- Alistair Tait
Sunningdale Foursomes kicks off 2020 golf season
The British golf season officially starts today. The great and good of British golf – male and female, amateur and professional – gather for the Sunningdale Foursomes. If there’s a more unique tournament in golf then I’ve yet to find it.
This quintessential British event over Sunningdale’s Old and New Courses began in 1934, the same year the Masters started. The list of past winners reads like a who’s who of British golf, amateur and professional, male and female. Joyce Wethered, Dai Rees, Max Faulkner, Alf Padgham, Peter Alliss, Sir Michael Bonallack, Peter Oosterhuis, Sam Torrance, Ronan Rafferty, Andrew “Chubby” Chandler, Maureen Madill, Dale Reid, and Luke Donald are among past winners.
In an age when everyone’s jumping on the mixed sex tournament format, Sunningdale was way ahead of the curve. The Foursomes has always featured men and women. It’s the only tournament in the world where you will find elite amateurs, male and female, playing major winners, also male and female. Sandy Lyle and Laura Davies are in this year’s field.
Davies (pictured) teams up with Solheim Cup teammate Trish Johnson to play the all-Scottish pair of Craig Lee and Heather MacRae. Lyle partners NC State graduate James Bunch.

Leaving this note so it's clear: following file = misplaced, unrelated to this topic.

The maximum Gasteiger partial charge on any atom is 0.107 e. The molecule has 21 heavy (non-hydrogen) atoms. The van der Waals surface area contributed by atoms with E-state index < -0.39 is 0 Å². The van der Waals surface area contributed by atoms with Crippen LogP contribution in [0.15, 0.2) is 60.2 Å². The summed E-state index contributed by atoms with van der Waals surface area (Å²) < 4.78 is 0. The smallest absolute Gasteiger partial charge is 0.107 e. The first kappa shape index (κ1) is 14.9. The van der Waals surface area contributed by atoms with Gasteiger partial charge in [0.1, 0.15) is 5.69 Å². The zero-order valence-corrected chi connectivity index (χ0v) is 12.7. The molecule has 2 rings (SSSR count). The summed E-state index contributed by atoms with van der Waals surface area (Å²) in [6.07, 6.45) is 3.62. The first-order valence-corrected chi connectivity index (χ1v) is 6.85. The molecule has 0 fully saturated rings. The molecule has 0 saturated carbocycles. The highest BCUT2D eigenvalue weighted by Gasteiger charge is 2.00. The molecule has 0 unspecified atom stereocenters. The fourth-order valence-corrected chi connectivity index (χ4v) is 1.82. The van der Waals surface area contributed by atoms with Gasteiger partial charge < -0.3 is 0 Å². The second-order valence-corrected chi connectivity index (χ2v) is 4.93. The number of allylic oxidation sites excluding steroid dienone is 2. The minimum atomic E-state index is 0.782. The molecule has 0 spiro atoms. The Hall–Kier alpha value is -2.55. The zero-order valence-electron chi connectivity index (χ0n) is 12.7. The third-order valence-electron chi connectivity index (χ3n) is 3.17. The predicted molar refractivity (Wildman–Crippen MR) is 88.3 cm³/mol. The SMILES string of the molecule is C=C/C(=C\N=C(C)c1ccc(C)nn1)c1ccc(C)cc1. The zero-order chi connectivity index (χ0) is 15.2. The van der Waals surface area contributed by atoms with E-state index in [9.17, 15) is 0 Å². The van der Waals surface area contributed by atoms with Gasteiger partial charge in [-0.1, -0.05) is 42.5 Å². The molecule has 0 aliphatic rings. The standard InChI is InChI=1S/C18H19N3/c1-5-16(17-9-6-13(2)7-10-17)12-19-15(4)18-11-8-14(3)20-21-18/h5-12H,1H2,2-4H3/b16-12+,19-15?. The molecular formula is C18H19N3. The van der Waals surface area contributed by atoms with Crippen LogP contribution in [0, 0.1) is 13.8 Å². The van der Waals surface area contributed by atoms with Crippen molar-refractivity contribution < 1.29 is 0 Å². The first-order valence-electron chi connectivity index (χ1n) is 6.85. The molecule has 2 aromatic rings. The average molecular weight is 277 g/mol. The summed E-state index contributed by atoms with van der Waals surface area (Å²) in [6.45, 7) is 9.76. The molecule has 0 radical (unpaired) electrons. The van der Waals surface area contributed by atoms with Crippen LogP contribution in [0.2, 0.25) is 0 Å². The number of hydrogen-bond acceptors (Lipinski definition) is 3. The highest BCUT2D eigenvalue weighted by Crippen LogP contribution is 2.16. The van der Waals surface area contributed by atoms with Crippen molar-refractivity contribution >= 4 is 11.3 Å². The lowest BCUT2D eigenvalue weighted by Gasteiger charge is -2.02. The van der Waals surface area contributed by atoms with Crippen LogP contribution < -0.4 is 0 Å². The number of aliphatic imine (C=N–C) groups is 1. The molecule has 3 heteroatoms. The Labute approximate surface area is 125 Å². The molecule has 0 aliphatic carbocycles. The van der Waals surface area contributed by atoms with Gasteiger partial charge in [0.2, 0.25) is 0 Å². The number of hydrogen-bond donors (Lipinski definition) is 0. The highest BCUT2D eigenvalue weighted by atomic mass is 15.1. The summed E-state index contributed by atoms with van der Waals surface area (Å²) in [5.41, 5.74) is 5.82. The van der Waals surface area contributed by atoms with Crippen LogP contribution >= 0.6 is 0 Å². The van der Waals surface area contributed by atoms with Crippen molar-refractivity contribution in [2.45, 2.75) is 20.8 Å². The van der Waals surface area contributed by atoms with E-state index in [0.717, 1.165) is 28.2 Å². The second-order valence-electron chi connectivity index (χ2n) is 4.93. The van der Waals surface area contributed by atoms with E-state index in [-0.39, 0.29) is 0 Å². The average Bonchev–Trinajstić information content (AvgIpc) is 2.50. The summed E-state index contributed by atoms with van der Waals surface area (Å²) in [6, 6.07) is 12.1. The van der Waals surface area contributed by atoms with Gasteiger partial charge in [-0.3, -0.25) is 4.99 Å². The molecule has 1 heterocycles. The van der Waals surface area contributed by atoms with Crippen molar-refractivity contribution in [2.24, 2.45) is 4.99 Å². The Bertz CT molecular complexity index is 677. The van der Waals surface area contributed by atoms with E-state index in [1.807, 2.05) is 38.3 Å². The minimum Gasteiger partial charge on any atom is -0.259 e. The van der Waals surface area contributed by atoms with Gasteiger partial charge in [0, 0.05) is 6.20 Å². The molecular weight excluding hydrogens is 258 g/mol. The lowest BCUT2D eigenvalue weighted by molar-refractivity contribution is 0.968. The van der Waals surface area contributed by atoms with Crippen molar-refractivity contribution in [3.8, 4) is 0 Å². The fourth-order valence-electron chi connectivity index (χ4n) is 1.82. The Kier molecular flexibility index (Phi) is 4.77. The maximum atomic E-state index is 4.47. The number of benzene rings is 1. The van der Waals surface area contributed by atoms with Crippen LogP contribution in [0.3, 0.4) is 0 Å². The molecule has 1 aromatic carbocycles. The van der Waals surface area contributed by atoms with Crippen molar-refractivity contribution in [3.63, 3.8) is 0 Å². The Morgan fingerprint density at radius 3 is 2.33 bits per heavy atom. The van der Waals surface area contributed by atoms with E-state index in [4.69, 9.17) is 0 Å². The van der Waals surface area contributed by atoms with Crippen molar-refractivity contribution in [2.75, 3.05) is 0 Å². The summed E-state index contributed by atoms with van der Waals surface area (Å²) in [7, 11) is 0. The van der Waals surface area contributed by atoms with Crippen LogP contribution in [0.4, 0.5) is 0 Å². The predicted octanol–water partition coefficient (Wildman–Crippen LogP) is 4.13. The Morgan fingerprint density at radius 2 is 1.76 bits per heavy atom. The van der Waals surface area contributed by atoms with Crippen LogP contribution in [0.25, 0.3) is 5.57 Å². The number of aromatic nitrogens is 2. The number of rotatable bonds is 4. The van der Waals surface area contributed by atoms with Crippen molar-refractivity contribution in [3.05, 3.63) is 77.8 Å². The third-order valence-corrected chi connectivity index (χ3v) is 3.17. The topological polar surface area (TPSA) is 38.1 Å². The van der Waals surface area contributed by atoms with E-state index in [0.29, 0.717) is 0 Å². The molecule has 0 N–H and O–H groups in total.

Charley Hull plays this year with European Tour pro Ryan Evans. Two-time senior major winner Roger Chapman is teeing it up.
You’ll often find husband and wife tandems (Paul McGinley has participated with wife Alison, a former Curtis Cup player), father and son duos (former European number one Ronan Rafferty is playing this year with son Jonathan), father and daughter pairs and even mother and son tandems. Past winners (2000) include the mother/son team of Carol and Richard Caldwell, both Sunningdale members.
I remember attending a Sunningdale Foursomes years ago where an ordinary club golfer by the name of Tony Hawkins was thrilled to have been drawn against European Tour player Steve Webster, who was in the world top 100 at the time.
“No other tournament that I know of gives ordinary club golfer like me the chance to tee it up against someone in the top 100 in the world,” Hawkins said. “One of the beauties of this event is that you might get drawn against someone who plays on the Tour. For someone like me that’s a big deal.”
Aficionados of classic courses know all about Sunningdale. The Willie Park Jnr designed Old opened in 1901, while Harry Colt’s “New” dates back to 1923. Bobby Jones helped make the Old famous when he scored 66 in qualifying for the 1926 Open Championship. It was considered the perfect score then since Jones had 33 putts and 33 shots. His scorecard hangs in the Sunningdale Clubhouse.
Maybe the best thing about this tournament is that it’s the epitome of understatement. There’s no sponsorship, no advertising hoardings, no gallery ropes, no fanfare. Everything is sedate, low key.
So low key that I’ve taken my dog Izzy along on numerous occasions and no one batted an eyelid. Izzy wasn’t alone. There was no shortage of spectators walking their dogs. Indeed, dogs are just as welcome at Sunningdale as humans.
Sunningdale’s halfway hut is famous for its sausage sandwiches, not just for golfers but for their four legged best friends, too. Izzy’s reward for staying patient on her lead is one of Sunningdale’s dog sandwiches. She always passes on the Bovril.
There is only one and will only ever be one Sunningdale Foursomes. Let the 2020 golf season begin.